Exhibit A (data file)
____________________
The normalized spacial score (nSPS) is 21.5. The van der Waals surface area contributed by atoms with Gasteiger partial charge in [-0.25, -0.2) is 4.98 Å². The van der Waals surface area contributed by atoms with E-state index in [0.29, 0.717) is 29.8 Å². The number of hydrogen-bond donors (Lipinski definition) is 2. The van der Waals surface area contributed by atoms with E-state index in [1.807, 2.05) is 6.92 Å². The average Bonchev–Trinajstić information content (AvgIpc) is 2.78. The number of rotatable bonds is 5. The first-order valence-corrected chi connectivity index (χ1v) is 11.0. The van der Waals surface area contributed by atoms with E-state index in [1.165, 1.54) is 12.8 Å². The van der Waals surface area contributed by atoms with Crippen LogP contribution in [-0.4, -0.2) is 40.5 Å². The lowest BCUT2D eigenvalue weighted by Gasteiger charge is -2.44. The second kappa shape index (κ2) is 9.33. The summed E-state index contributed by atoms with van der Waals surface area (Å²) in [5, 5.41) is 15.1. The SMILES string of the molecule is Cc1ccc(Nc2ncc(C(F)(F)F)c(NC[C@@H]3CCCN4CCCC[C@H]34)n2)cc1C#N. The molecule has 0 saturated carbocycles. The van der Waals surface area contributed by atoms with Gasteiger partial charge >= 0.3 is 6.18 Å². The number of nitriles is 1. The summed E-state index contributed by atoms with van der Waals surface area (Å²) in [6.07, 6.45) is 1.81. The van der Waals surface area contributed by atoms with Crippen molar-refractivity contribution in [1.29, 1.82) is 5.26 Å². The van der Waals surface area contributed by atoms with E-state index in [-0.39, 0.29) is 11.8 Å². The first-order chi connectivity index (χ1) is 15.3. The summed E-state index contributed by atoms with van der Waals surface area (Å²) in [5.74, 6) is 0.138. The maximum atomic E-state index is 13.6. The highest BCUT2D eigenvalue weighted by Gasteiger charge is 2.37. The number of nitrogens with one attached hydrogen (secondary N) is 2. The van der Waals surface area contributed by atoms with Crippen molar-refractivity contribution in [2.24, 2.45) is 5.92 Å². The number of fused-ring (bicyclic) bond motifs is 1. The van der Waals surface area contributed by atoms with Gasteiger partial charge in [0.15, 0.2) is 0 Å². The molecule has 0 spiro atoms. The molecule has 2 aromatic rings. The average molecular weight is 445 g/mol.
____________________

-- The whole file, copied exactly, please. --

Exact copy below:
The normalized spacial score (nSPS) is 21.5. The van der Waals surface area contributed by atoms with Gasteiger partial charge in [-0.25, -0.2) is 4.98 Å². The van der Waals surface area contributed by atoms with E-state index in [0.29, 0.717) is 29.8 Å². The number of hydrogen-bond donors (Lipinski definition) is 2. The van der Waals surface area contributed by atoms with E-state index in [1.807, 2.05) is 6.92 Å². The average Bonchev–Trinajstić information content (AvgIpc) is 2.78. The number of rotatable bonds is 5. The first-order valence-corrected chi connectivity index (χ1v) is 11.0. The van der Waals surface area contributed by atoms with E-state index in [1.165, 1.54) is 12.8 Å². The van der Waals surface area contributed by atoms with Crippen LogP contribution in [-0.4, -0.2) is 40.5 Å². The lowest BCUT2D eigenvalue weighted by Gasteiger charge is -2.44. The second kappa shape index (κ2) is 9.33. The summed E-state index contributed by atoms with van der Waals surface area (Å²) in [5, 5.41) is 15.1. The SMILES string of the molecule is Cc1ccc(Nc2ncc(C(F)(F)F)c(NC[C@@H]3CCCN4CCCC[C@H]34)n2)cc1C#N. The molecule has 0 saturated carbocycles. The van der Waals surface area contributed by atoms with Gasteiger partial charge >= 0.3 is 6.18 Å². The number of nitriles is 1. The summed E-state index contributed by atoms with van der Waals surface area (Å²) in [6.07, 6.45) is 1.81. The van der Waals surface area contributed by atoms with Crippen molar-refractivity contribution in [1.29, 1.82) is 5.26 Å². The van der Waals surface area contributed by atoms with E-state index in [-0.39, 0.29) is 11.8 Å². The first-order chi connectivity index (χ1) is 15.3. The summed E-state index contributed by atoms with van der Waals surface area (Å²) in [5.74, 6) is 0.138. The maximum atomic E-state index is 13.6. The highest BCUT2D eigenvalue weighted by Gasteiger charge is 2.37. The number of nitrogens with one attached hydrogen (secondary N) is 2. The van der Waals surface area contributed by atoms with Crippen molar-refractivity contribution in [2.24, 2.45) is 5.92 Å². The number of fused-ring (bicyclic) bond motifs is 1. The van der Waals surface area contributed by atoms with Gasteiger partial charge in [0.15, 0.2) is 0 Å². The molecule has 0 spiro atoms. The molecule has 2 aromatic rings. The average molecular weight is 445 g/mol.